Channel buoys function much like lanes on a highway; obviously there are no yellow or white lines, but the buoys provide similar information, including in what direction you should be traveling, and how close you are to your destination. When you’re on the water and responsible for the safety of your passengers, it’s essential that you understand the markers. Once you know how to interpret marker buoys, you can be certain that you’re doing things right.
Channel markers show you the sides of a navigable channel; you can avoid sand bars and other hazards in the water by keeping within the buoys. When a channel splits, or there’s an intersection with another channel, buoys indicate that too. Channel markers can show the safe side to pass a hazard. And on wide bodies of water, they mark the safe centerline. There are three elements you need to know in order to interpret channel marker buoys properly: color, shape, and number.
Red, Right, Return
The memory aid “Red, Right, Return” is a great help in interpreting channel marker buoys. Keep that phrase in mind when learning about the different meanings of color, shape, and number.
Channel marker buoys usually come in one of two colors: red or green. These colors are tremendously important. Red marker buoys should be on your right (starboard) as you return from open water (thus the mnemonic phrase). Obviously, green channel marker buoys should be on your starboard side as you head out into open water.
Red channel marker buoys have a triangular shape. With daybeacons or boards, the sign itself is a triangle. With channel marker buoys, the body of the buoy is cylindrical and the top is cone shaped; these marker buoys are called nuns. Green daybeacons or boards will be square, and the marker buoys will be cylindrical with flat tops.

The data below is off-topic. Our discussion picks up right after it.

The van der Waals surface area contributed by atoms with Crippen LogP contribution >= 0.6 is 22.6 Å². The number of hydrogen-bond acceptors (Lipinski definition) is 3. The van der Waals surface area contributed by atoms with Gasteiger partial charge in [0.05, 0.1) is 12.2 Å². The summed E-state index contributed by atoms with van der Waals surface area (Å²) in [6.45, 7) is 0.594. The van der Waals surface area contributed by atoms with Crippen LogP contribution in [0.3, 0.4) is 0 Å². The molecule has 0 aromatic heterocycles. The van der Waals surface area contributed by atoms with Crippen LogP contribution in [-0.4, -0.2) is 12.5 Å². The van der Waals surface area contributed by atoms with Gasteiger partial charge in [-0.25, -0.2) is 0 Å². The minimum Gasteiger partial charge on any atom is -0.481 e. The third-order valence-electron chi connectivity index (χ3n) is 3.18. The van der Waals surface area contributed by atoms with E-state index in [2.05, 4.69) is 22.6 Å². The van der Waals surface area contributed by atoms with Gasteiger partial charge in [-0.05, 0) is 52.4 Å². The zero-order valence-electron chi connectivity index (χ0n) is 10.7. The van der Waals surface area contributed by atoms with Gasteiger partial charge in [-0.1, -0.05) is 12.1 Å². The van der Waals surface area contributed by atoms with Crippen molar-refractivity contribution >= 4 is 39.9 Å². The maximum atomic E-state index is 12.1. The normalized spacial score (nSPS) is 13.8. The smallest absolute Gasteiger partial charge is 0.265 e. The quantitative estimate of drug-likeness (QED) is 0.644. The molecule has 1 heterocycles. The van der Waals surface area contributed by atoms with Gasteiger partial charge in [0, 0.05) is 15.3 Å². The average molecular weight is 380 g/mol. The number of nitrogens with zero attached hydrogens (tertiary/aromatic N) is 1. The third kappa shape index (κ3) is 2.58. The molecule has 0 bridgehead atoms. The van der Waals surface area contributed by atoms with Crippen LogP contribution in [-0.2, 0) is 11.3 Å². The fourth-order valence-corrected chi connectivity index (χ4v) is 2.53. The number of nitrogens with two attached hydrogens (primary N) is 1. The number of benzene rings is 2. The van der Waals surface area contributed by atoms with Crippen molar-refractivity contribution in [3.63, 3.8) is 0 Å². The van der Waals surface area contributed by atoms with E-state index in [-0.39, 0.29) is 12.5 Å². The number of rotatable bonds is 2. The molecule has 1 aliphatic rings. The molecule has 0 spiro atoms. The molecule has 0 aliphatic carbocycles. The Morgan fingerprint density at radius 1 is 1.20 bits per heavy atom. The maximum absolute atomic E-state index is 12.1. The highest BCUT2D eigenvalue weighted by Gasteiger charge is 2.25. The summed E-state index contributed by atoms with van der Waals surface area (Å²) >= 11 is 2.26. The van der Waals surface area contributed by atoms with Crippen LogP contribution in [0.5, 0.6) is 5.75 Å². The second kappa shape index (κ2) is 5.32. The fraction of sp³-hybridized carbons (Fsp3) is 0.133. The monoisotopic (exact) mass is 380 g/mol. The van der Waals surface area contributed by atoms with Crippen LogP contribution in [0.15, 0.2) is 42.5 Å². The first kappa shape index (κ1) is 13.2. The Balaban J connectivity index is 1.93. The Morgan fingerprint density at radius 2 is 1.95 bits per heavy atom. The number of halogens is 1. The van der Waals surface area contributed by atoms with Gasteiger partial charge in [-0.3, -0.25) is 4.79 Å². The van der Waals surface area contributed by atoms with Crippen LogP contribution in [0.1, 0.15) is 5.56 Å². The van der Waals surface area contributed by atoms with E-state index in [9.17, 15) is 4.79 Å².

Channel marker buoys also have numbers that indicate how near to open water you are. The lower the number, the closer you are. So, for instance, if the first channel marker buoy that you encounter has a 44 on it, you should see numbers decreasing until you enter open water. The green channel marker buoys should always have odd numbers on them and the red ones should have even numbers on them.
These three elements – color, shape, and number – will tell you everything you need to know about navigating through a channel out to open water and back again. As you depart, the green markers (square boards or cylindrical buoys with flat tops) with odd numbers on them should be to your right (starboard). Returning home, the red markers (triangles or cylindrical buoys with conical tops) with even numbers should be starboard.
Sometimes channel marker buoys can have horizontal bands of both red and green. The upper color indicates the direction of the preferred, or primary, channel. When returning (entering a channel from the open sea or proceeding upstream), if you keep the channel buoys with red as the top-most color on the starboard side of the boat, you’ll be in the preferred channel, while keeping them on the port side will mean you’re in the secondary channel. When going toward open water, if you keep the channel buoys with green as the upper color on the starboard side, you’ll be in the preferred channel, while keeping them on the port side will mean you’re in the secondary channel.
Understanding channel marker buoys and always following them properly helps make you a safe, responsible boater. But just like you need to be prepared for a driver coming down the wrong side of the road, you should always be ready for boaters misreading or ignoring marker buoys.